My cousin’s husband used to be a test pilot in the U.S. Air Force. In fact, at one point he ran the test pilot office at Edwards Air Force Base, and retired a full bird colonel. He’s the real deal. Why am I telling you this? Because when he was asked about the prominent Breitling on his wrist, he replied, “I need a Navitimer so I can do my calculations!” (emphasis his).
That brief anecdote may tell you something about how the Breitling Navitimer is viewed by the guys who fly jets for a living. That bit about calculations would be in reference to the Navitimer’s most recognizable feature, the “navigation computer” — a circular slide rule located on the rotating bezel that a pilot can use to handle all the calculations they need to make when planning a flight (airspeed, rate/time of climb/descent, flight time, distance, and fuel consumption functions, plus kilometer-nautical mile and gallon-liter fuel conversion functions). This slide rule bezel has been present on every Navitimer Breitling has ever produced and is at the heart of this tool watch’s incredible popularity.
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The Navitimer (the name is an assemblage of navigation and timer) was not the first slide rule watch. That honor belongs to Breitling’s Chronomat, released in 1942. The Chronomat was a worthy forerunner to the Navitimer, and the uninitiated can perhaps be forgiven for believing it’s an early version. To be sure, the circular slide rules of the Chronomat and the Navitimer helped make Breitling recognizable to the public as the pilot watch company.
Sensing a need for a self-contained wrist instrument for pilots, Breitling and the Aircraft Owners & Pilots Association (the AOPA) jointly developed the Navitimer chronograph in the early 1950s. It debuted to the public in 1954. (Much of the literature out there says 1952, but there is healthy debate — and a more than reasonable doubt — about that.) The AOPA immediately adopted the watch as its official timepiece, and this combination of endorsement and the watch’s innate functionality quickly made the Navitimer a favorite of pilots around the world.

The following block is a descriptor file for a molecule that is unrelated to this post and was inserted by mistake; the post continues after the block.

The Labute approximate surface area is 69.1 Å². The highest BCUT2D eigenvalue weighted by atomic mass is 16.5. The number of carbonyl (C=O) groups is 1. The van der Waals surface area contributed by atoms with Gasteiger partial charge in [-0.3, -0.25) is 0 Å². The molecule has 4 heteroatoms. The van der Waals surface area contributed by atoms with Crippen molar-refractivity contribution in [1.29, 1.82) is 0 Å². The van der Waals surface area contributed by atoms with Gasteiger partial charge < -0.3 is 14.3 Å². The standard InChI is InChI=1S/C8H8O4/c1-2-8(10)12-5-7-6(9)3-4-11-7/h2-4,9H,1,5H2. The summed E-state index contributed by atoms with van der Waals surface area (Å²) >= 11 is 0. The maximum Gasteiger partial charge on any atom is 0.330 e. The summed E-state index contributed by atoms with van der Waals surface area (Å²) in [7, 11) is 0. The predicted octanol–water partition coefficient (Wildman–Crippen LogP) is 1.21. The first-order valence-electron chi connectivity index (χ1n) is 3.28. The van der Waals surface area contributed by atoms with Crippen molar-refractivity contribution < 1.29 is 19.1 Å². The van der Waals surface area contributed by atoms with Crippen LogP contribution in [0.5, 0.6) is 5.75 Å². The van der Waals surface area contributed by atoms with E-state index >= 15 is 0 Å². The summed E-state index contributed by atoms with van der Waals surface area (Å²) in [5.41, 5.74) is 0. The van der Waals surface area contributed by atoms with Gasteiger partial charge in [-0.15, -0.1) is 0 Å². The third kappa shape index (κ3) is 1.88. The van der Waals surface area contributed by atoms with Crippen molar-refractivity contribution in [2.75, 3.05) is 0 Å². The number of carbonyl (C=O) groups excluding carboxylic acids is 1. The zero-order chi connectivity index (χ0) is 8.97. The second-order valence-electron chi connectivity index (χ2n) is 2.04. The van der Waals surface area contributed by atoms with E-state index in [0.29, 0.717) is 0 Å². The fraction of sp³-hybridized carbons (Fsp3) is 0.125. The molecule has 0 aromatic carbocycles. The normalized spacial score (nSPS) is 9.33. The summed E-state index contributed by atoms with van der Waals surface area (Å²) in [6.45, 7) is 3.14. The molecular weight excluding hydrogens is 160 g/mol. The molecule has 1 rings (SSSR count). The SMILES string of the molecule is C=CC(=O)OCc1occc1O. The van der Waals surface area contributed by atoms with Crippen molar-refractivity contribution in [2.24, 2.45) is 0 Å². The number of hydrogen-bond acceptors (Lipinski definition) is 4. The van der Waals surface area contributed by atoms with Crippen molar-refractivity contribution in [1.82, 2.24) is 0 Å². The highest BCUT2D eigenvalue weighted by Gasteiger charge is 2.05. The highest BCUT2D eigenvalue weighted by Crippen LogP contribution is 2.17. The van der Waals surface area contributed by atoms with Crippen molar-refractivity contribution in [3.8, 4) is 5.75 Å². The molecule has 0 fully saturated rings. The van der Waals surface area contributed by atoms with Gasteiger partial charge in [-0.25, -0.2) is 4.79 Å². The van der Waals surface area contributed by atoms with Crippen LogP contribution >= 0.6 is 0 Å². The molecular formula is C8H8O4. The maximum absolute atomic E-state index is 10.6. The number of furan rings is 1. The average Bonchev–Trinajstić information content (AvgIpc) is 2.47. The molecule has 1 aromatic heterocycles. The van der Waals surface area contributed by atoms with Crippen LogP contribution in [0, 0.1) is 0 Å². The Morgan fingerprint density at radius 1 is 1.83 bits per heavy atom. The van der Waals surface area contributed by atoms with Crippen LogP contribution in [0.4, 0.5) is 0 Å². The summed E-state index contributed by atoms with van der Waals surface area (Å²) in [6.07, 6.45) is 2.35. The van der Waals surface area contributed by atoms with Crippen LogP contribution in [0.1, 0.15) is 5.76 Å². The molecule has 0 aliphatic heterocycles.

The generations of the Navitimer produced through the 1950s and 1960s were given the Reference 806 designation, and the movement in the earliest versions was the Valjoux 72. This famous motor powered the watch for a year and a half before giving way to the Venus 178 in late 1955. Some late 1960s watches had Valjoux 7736 movements, possibly due to intermittent shortages of the Venus. These were marked 806-36 or 806E. In 1968 the so-called “Big Case” Navitimers — Ref. 816 and 1806 — appeared, some returning to the Valjoux 72 powerplant. All of these early movements were hand-wound calibres, being of the era before the advent of the self-winding chronograph.
In 1969 Breitling released the Navitimer Chrono-matic Ref. 1806, one of a family of self-winding chronographs developed by a consortium of companies, including Breitling, Heuer, Hamilton and Buren. The now-famous race to build the first automatic chronograph produced multiple winners. Though the Chrono-matic beat out Zenith’s El Primero by a few days, the feat gets an asterisk for being a modular movement with a micro-rotor, as opposed to Zenith’s full rotor integrated movement. Seiko may have beat them all to market, but that’s another story.
Scott Carpenter flew combat missions in Korea before he was selected as one of the original seven Mercury astronauts. Throughout that time, Carpenter wore Breitlings. When he was picked for the Mercury program, Carpenter realized that a.m. and p.m. could easily be confused when going from day to night and back again every hour and a half while in orbit. Thus, he approached Breitling with an idea for a 24-hour watch, and the Cosmonaute version of the Navitimer was born.
Carpenter received his Cosmonaute just a few days before his 1962 Mercury Aurora Seven mission; though his flight lasted only five hours, much too short a time to truly test the viability of a 24 hour timepiece to prevent daytime/nighttime confusion, the stage for another timekeeping icon was set.
Alas, during Carpenter’s retrieval after re-entry, he dipped his arm in the ocean and the non-water-resistant watch was damaged. NASA sent it back to Breitling for repair, but the watch was apparently never returned. To this day no one knows — or at least no one is telling — what became of Carpenter’s historic timepiece.
The first Navitimer with a date window (tucked away at 4:30) was released in the early 1970s. For many aficionados this marked the end of the true Navitimers. Indeed, in the mid-1970s, the Navitimer debuted a series of quartz versions, first with LED displays and followed later by LCD displays. However, the trademark slide rule bezel was there throughout, keeping the watch true to form as an instrument for pilots.